He prepared two small barks of twenty and five-and-twenty ton apiece, wherein he intended to accomplish his pretended voyage. Wherefore, being furnished with the aforesaid two barks, and one small pinnace of ten ton burden, having therein victuals and other necessaries for twelve months’ provision, he departed upon the said voyage from Blackwall, the 15. of June, Anno Domini 1576.
 The date is incorrect. Hall quitted his moorings at Ratcliffe on the 7th, and left Deptford on the 8th. In passing the royal palace of Greenwich, says Hall, “we shot off our ordnance, and made the best show we could. Her majesty, beholding the same, commended it, and bade us farewell, with shaking her hand at us out of the window.” Gravesend was passed on the 12th.
One of the barks wherein he went was named the Gabriel, and the other the Michael; and, sailing northwest from England upon the 11. of July he had sight of an high and ragged land, which he judged to be Frisland, whereof some authors have made mention; but durst not approach the same by reason of the great store of ice that lay alongst the coast, and the great mists that troubled them not a little. Not far from thence he lost company of his small pinnace, which by means of the great storm he supposed to be swallowed up of the sea; wherein he lost only four men. Also the other bark, named the Michael, mistrusting the matter, conveyed themselves privily away from him, and returned home, with great report that he was cast away.
 The land was Greenland. Friesland was the name given to the Faroe Islands in the voyage of the brothers Zeni. Hall saw the rocky spires of the coast “rising like pinnacles of steeples” in the afternoon sun.
The worthy captain, notwithstanding these discomforts, although his mast was sprung and his topmast blown overboard with extreme foul weather, continued his course toward the northwest, knowing that the sea at length must needs have an ending and that some land should have a beginning that way; and determined therefore at the least to bring true proof what land and sea the same might be so far to the northwestward, beyond any that man hath heretofore discovered. And the 20. of July he had sight of an high land, which he called “Queen Elizabeth’s Foreland,” after her majesty’s name. And sailing more northerly alongst that coast, he descried another foreland, with a great gut, bay, or passage, dividing as it were two main lands or continents asunder. There he met with store of exceeding great ice all this coast along, and, coveting still to continue his course to the northward, was always by contrary wind detained overthwart these straits, and could not get beyond.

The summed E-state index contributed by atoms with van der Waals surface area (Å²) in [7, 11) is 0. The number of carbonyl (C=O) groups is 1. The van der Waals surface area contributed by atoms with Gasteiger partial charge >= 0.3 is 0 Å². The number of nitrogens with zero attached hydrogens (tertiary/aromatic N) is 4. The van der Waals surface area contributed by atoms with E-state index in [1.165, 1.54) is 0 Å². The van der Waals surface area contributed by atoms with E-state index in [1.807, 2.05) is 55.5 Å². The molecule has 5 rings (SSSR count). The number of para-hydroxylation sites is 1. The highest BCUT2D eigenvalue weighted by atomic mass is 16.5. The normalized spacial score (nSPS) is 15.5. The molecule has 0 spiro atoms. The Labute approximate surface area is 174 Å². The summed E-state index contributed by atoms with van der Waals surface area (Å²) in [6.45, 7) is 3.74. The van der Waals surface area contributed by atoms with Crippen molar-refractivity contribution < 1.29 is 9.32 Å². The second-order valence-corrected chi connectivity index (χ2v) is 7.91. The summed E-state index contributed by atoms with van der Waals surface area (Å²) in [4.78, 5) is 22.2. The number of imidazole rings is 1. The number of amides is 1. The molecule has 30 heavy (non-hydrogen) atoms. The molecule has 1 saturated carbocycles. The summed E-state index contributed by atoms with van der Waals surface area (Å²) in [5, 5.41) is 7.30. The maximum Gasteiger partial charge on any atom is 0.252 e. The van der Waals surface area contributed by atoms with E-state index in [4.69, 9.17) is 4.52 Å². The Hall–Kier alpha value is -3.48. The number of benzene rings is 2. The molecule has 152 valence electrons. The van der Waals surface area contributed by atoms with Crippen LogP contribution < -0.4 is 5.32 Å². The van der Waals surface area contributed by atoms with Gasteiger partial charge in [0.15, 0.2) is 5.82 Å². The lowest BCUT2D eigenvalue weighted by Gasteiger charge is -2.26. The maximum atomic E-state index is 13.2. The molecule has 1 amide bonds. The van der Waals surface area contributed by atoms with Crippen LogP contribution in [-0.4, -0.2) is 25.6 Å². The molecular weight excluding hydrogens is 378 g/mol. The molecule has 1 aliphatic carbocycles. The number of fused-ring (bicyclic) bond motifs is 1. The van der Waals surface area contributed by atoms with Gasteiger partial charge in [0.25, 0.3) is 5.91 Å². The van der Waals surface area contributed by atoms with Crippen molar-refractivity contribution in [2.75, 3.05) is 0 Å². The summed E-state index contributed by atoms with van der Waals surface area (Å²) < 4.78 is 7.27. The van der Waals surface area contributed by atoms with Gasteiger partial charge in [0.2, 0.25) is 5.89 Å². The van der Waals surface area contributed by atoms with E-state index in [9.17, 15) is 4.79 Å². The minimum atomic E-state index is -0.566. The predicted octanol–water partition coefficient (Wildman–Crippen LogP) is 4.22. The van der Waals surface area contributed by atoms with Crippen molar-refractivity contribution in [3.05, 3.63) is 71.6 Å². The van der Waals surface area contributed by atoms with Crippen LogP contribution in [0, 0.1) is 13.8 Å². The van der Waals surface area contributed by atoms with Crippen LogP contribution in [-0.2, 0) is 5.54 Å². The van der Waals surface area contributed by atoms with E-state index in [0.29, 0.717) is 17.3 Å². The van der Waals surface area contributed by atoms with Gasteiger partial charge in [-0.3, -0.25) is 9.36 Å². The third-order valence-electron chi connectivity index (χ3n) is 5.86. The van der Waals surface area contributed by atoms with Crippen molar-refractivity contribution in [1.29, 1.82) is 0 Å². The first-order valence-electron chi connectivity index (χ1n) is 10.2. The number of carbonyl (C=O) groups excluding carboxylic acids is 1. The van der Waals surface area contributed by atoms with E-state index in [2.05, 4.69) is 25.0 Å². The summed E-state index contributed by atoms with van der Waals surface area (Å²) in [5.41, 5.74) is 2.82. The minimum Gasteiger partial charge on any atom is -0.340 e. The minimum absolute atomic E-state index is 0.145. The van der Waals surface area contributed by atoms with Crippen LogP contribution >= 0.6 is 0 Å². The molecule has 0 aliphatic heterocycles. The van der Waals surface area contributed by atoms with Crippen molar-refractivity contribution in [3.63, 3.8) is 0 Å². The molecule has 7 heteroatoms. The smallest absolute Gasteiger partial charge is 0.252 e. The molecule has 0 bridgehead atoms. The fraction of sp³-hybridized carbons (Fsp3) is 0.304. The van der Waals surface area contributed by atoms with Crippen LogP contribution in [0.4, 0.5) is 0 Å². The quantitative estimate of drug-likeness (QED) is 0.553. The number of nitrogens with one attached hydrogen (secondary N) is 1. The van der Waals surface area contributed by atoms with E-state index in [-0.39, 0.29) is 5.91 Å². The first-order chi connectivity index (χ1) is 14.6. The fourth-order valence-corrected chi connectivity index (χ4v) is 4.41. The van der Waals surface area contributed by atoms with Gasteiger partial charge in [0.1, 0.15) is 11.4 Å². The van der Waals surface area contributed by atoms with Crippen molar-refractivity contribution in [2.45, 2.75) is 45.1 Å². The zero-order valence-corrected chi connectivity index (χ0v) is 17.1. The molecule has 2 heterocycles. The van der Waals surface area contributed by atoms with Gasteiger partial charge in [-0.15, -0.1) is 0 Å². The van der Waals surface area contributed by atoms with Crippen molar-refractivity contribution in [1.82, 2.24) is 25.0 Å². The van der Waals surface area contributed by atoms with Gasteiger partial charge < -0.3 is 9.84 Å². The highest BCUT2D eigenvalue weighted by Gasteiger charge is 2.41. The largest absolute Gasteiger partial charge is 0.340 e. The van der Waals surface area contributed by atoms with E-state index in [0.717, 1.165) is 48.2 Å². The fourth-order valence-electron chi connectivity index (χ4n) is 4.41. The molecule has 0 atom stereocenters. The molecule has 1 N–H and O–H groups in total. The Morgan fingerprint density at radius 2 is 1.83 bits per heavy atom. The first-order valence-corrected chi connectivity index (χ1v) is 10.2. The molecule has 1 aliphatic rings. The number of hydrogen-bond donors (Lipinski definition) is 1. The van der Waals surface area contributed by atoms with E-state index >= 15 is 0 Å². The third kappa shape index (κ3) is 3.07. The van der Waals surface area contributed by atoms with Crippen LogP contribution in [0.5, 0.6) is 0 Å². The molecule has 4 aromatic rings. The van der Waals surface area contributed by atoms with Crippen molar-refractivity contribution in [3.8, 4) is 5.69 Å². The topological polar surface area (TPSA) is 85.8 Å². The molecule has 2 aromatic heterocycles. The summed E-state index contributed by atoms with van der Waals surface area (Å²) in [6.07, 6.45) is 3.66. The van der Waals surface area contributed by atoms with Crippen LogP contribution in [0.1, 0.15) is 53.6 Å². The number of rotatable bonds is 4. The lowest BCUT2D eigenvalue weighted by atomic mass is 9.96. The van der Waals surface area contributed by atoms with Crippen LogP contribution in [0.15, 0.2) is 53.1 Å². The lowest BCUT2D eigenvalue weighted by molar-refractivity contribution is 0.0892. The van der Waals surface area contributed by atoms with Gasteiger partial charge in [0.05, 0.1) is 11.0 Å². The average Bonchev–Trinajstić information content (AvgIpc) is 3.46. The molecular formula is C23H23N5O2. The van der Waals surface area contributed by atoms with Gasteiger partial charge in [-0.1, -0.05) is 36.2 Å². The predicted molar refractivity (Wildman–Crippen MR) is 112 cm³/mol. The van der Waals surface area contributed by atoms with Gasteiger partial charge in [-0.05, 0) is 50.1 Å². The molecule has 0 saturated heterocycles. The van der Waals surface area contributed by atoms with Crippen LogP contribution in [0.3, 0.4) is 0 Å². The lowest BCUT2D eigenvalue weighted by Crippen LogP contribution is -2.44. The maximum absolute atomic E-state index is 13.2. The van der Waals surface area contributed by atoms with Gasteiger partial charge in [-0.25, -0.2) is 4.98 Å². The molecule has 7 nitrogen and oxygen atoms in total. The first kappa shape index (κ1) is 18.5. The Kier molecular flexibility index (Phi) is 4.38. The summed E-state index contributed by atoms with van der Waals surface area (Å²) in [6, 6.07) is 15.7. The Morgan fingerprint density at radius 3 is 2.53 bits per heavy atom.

The northeast corner of the island to the north of Resolution Island.
 The North Foreland, at the southeast corner of Hall’s Island.
Within few days after, he perceived the ice to be well consumed and gone, either there engulfed in by some swift currents or indrafts, carried more to the southward of the same straits, or else conveyed some other way; wherefore he determined to make proof of this place, to see how far that gut had continuance, and whether he might carry himself through the same into some open sea on the back side, whereof he conceived no small hope; and so entered the same the one-and-twentieth of July, and passed above fifty leagues therein, as he reported, having upon either hand a great main or continent. And that land upon his right hand as he sailed westward he judged to be the continent of Asia, and there to be divided from the firm of America, which lieth upon the left hand over against the same.
This place he named after his name, “Frobisher’s Straits,” like as Magellanus at the southwest end of the world, having discovered the passage to the South Sea, where America is divided from the continent of that land, which lieth under the south pole, and called the same straits “Magellan’s Straits.”
 Afterward called Frobisher Bay.
Next on Frobisher searches for the Northwest Passage.